In Figure 9a, observed by high resolution TEM, it is clear the orientation of crystal planes of Ti-6Al-4V. Note the presence of sub-grains in the dark regions (indicated by arrows). By measuring the angles between the planes, values ranging from 60o to 70o are found. This variation can be explained by the proximity to regions where there is the presence of sub-grains. Some example of twinning in the α phase is shown in Figure9b.

 

 

In the case of Ti-6Al-4V exists factors, in the martensitic structure such as the prior existence of dislocations and α'/α' interfaces which can reduce the activation energy required for nucleation of (1011) twins [2]. It is believed that this observation can not be done in tests with pure titanium.

 

4. CONCLUSION

In situ studies of deformation and fracture by TEM techniques allowed the determination of the presence of alpha phase with lamellar morphology formed heterogeneously in the βα transition and the formation of secondary α phase, formed during cooling, from the (α + β) field, applied to the sample. In situ tensile test allowed to observe the presence of twins and dislocations, generated by the sliding of prismatic and basal planes in the α phase since these planes require low critical shear stress to slip. Lamellar microstructure formed during cooling from the β field, was observed and it contributes to the conversion of part of the secondary (α + β) structure, which was trapped between the lamellae of α field. For the different conditions of heat treatment applied to the alloy, the variations were observed between the amount of phases α and β, in relation to the initial microstructure of the material.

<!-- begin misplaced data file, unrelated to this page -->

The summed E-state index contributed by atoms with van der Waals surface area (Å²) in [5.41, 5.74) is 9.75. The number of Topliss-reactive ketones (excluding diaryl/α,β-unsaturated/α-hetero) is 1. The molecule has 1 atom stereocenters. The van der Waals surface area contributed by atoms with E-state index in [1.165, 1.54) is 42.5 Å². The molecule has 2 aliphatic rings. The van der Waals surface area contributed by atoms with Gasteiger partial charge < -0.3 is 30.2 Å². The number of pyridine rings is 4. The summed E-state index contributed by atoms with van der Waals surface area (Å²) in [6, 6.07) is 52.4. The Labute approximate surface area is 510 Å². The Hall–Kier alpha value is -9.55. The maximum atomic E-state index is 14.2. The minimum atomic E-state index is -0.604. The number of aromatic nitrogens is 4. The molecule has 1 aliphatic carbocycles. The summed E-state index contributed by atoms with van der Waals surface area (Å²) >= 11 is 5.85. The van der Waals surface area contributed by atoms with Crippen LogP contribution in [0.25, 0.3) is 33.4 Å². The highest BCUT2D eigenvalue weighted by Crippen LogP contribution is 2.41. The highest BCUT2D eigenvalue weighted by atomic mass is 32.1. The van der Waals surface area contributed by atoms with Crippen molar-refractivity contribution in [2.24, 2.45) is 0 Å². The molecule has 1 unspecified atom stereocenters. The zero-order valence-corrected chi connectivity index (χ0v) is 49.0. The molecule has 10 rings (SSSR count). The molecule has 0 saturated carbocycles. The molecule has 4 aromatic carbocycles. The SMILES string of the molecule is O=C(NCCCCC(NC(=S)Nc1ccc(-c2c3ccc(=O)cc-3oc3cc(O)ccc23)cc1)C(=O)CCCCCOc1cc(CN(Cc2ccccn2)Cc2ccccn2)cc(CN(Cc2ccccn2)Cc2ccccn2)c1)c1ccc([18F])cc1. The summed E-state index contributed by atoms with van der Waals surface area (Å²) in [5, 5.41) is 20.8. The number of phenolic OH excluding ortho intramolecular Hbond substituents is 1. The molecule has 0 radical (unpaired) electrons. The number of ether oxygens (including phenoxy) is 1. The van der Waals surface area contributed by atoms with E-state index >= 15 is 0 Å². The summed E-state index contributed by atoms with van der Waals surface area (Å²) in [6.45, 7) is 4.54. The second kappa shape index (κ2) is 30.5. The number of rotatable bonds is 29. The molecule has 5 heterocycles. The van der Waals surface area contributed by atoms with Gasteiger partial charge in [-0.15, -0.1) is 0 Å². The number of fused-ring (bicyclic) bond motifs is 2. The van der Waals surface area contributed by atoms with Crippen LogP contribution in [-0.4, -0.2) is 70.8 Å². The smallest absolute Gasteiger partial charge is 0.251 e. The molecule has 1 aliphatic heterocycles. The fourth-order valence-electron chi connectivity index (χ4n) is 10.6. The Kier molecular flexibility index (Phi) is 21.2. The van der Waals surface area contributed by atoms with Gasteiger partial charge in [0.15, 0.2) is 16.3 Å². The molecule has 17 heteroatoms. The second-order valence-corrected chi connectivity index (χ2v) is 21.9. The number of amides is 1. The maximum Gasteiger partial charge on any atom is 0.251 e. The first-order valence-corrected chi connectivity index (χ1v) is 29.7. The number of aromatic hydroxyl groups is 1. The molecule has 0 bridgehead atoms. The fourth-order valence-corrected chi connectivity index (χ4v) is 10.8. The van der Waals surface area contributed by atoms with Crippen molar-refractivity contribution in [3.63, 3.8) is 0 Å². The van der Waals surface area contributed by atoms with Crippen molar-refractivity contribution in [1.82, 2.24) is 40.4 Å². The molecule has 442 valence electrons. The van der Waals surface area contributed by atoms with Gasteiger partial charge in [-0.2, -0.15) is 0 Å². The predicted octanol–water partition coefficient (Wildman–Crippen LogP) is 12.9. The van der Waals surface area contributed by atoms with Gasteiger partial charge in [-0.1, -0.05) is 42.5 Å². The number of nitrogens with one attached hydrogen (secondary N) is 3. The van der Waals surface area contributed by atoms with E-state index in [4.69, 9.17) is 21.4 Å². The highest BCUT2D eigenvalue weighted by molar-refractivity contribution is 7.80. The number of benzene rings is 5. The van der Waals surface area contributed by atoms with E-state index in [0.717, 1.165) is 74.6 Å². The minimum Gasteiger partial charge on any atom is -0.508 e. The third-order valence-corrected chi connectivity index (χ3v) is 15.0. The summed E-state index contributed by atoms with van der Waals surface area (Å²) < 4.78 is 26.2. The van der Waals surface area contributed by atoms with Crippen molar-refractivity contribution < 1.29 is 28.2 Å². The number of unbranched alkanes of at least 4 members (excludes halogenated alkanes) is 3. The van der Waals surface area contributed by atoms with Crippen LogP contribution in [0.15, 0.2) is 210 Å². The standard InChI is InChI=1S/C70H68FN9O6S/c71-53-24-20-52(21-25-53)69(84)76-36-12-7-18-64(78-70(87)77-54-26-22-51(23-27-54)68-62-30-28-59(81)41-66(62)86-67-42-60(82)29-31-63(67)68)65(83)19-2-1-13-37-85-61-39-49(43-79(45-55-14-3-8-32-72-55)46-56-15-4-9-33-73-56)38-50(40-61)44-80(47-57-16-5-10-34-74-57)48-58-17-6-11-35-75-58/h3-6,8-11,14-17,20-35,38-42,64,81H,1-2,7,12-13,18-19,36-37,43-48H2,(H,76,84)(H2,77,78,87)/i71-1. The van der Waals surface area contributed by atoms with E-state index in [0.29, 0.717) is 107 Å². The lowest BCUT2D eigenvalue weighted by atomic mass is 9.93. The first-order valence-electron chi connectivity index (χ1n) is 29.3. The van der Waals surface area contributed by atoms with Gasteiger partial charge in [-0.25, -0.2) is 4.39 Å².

REFERENCES

[1] MARKOVSKY, P.E., "Improvement of structure and mechanical properties of cast titanium alloys using rapid heat treatment", Materials Science and Engineering A, v. 190, n. 1-2, pp. L9-L12, 1995.         [ Links ]

[2] MANERO, J.M., GIL, F.J., PLANELL, J.A., "Deformation mechanisms of Ti-6Al-4V alloy with a martensitic microstructure subjected to oligocyclic fatigue", Acta Materialia, v. 48, n. 13, pp. 3353-3359, 2000.         [ Links ]

[3] CASTANY, P., PETTINARI-STURMEL, F., DOUIN, J., COUTOU, A., "In situ transmission electron microscopy deformation of the titanium alloy Ti-6Al-4V: Interface behaviour", Materials Science and Engineering A, v. 483-484; pp. 719-722, 2008.         [ Links ]

[4] BRIDIER, F., VILLECHAISE, P., MENDEZ, J., "Analysis of the different slip systems activated by tension in a α/β titanium alloy in relation with local crystallographic orientation", Acta Materialia, v. 53, n. 3, pp. 555-567, 2005.         [ Links ]

[5] DING, R., GUO, Z., WILSON, A., "Microstructural evolution of a Ti-6Al-4V alloy during thermomechanical processing", Materials Science and Engineering A, v. 327, n. 2, pp. 233-245, 2002.         [ Links ]

[6] SEMIANTIN, S.L., SEETHARAMAN, V., GHOSH, A.K., The Royal Society, A357, pp. 1487-1512, 1998.         [ Links ]

[7] BANTOUNAS, I., LINDLEY, T., RUGG, D., DYE, D., "Effect of microtexture on fatigue cracking in Ti-6Al-4V", Acta Materialia, v. 55, n. 16, pp. 5655-5665, 2007.         [ Links ]

 

 

Data de envio: 25/04/2010
Data de aceite: 20/06/2010

 

 

Autor Responsável: Arnaldo Andrade